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Get ready for Valentine's Day with Amy & Matthew

It's almost Valentine's Day and love is in the air here at MKB. We're swooning over Cammie McGovern's beautiful love story Amy & Matthew, and you're in for a TREAT - we've got an exclusive extract to share with you, ahead of it's publication on March 23rd.

Amy is unflinchingly truthful about her limitations. Born with cerebral palsy, she can’t walk or talk without help. But trapped inside an uncooperative body lies a brilliant mind and a luminous spirit – a girl capable of truly loving and worthy of being loved in return.

Matthew has his own set of challenges – a mind consumed by unwanted repeated thoughts, obsessive rituals and a crippling fear that he can't explain. But underneath all of the anxiety lies a seed of hope for someone to come along who believes in him…

Unashamedly real and uncompromisingly honest, this is the story of Amy and Matthew. Perfect for fans of John Green, David Levithan and R. J. Palacio, Amy & Matthew is THE love story to get lost in this Valentine’s Day.

 

Chapter One

Amy’s emails started in late July and kept coming all summer. Each one made Matthew a little more nervous:
 
To: mstheword@gmail.com
From: aimhigh@comcast.net
Subject: I’m happy!
 
I just slipped into my mother’s office to look at the names 
of my new peer helpers, and I’m so happy! Your name 
is on the list! I thought maybe I’d scared you by coming 
right out and asking you to apply. I realize it’s an unusual 
set-up, but try not to think of it as my parents offering 
to pay people to be my friend. I know there’s something 
unsettling and prideless in that. I prefer to think of it this 
way: my parents are paying people to pretend to be my 
friend. This will be much closer to the truth, I suspect, 
and I have no problem with this. I’m guessing that a lot 
of people in high school are only pretending to be friends, 
right? It’ll be a start, I figure.
 
The note made him anxious, but still he wrote back to her:
 
To: aimhigh@comcast.net
From: mstheword@gmail.com
Re: I’m happy!
 
I don’t mind, Amy. It’s a good job, plus your mother 
says we might get community service credit. Best, 
Matthew
 
To: mstheword@gmail.com
From: aimhigh@comcast.net
Re: I’m happy!
 
Community service credit? For a paid job? I’m trying not 
to take this personally, Matthew, but does the job sound 
so onerous you should get both money and volunteer 
credit for doing it?
 
To: aimhigh@comcast.net
From: mstheword@gmail.com
Re: I’m happy!
 
Sorry, you’re right. No, I didn’t mean that. The truth is 
I’m very glad to do this job. I don’t have a lot of friends 
at school, so I’m happy I’ll get to know you and the other 
people working with you. Matthew
PS Maybe I shouldn’t have said that thing about 
community service but, come to think of it, maybe your 
mother shouldn’t have suggested it, either. I think we all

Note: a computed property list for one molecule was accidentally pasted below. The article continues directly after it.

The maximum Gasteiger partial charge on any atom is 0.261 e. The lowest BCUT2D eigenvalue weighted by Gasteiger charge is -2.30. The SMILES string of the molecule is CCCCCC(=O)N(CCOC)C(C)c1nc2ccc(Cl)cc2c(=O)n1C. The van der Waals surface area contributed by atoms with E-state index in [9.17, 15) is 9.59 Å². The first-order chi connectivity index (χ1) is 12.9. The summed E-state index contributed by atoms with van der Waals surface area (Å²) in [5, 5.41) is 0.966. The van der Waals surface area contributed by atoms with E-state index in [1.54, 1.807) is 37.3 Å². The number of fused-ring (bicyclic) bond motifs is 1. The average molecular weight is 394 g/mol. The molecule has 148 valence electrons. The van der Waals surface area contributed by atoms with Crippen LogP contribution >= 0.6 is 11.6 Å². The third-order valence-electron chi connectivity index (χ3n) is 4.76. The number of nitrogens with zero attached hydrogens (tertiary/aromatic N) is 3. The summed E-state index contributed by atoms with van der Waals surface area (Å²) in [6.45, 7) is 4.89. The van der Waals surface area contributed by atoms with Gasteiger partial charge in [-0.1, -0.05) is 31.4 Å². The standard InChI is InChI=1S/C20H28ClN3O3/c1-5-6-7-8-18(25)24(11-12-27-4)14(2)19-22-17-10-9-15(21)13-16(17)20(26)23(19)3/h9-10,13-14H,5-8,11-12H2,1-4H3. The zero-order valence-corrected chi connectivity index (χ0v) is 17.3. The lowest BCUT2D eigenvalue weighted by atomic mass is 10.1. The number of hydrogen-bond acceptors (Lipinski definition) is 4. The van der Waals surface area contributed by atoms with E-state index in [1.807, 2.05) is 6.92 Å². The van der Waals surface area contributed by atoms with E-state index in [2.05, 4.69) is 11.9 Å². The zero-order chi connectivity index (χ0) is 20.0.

got a little confused.
 
Already Matthew had a feeling this wasn’t going to work out. The more he thought about it, the more certain he was it wouldn’t. He’d known Amy since second grade, but he didn’t know her. They weren’t friends. He remembered her, sure, but he remembered a lot of people from elementary school that he wasn’t friends with now. 
 
To: mstheword@gmail.com
From: aimhigh@comcast.net
Re: I’m happy!
 
Why don’t you have many friends? You seem pretty normal, 
right? I remember you having friends in elementary school.
 
To: aimhigh@comcast.net
From: mstheword@gmail.com
Re: I’m happy!
 
I have some friends, I guess. I was never all that good 
when it started to be about sleepovers. Those things 
made me nervous. 
 
He wasn’t sure why he’d written that. Being too honest was always a mistake – especially with someone like Amy, he was afraid. He had no idea what he’d say if she asked him why he had trouble with sleepovers.
 
To: mstheword@gmail.com
From: aimhigh@comcast.net
Re: I’m happy!
 
Why do you have trouble with sleepovers?
 
He didn’t answer her question. He couldn’t because here was the real question: why did she keep writing to him? He wasn’t sure what she was doing this summer, but he assumed she was taking some college-level summer classes. He heard a rumour once that Amy took courses through UCLA Extension every summer, and had enough credits to start college a year from now as a second-semester sophomore. It probably wasn’t true, but that’s what he’d heard. There were a few stories like that about her. 
 
After a week, he felt guilty for not responding and wrote this:
 
To: aimhigh@comcast.net
From: mstheword@gmail.com
Re: I’m happy!
 
Sorry I couldn’t write back for a while. I got really busy. 
Can you believe school is about to start? I’m looking 
forward to the training sessions for this job. That should 
be interesting. Do you attend too? Your mother didn’t say 
in her letter.
 
He sounded like a dork. Oh well. At least he’d written her back.
 
To: mstheword@gmail.com
From: aimhigh@comcast.net
Re: I’m happy!
 
No, I won’t go to the training sessions.Why do sleepovers
make you nervous?
 
To: mstheword@gmail.com
From: aimhigh@comcast.net
Re: I’m happy!
 
How did it go? My mother said you were there but you 
were pretty quiet the whole time and then you left early, 
which makes me nervous that maybe you’ve changed 
your mind. Please don’t change your mind, Matthew.
 
To: mstheword@gmail.com
From: aimhigh@comcast.net
Re: I’m happy!
 
Matthew? Are you there? Please write back. My mom said 
you came to the training session today but she can’t tell 
whether you’re really interested in this job. She has her 8
doubts. I told her to give you a chance. Everyone else is 
doing this to round out their college application. With you, 
it’s different, I think. Maybe I’m wrong about that. But 
please don’t quit.

 

Read the complete extract of Amy and Matthew  by Cammie McGovern here.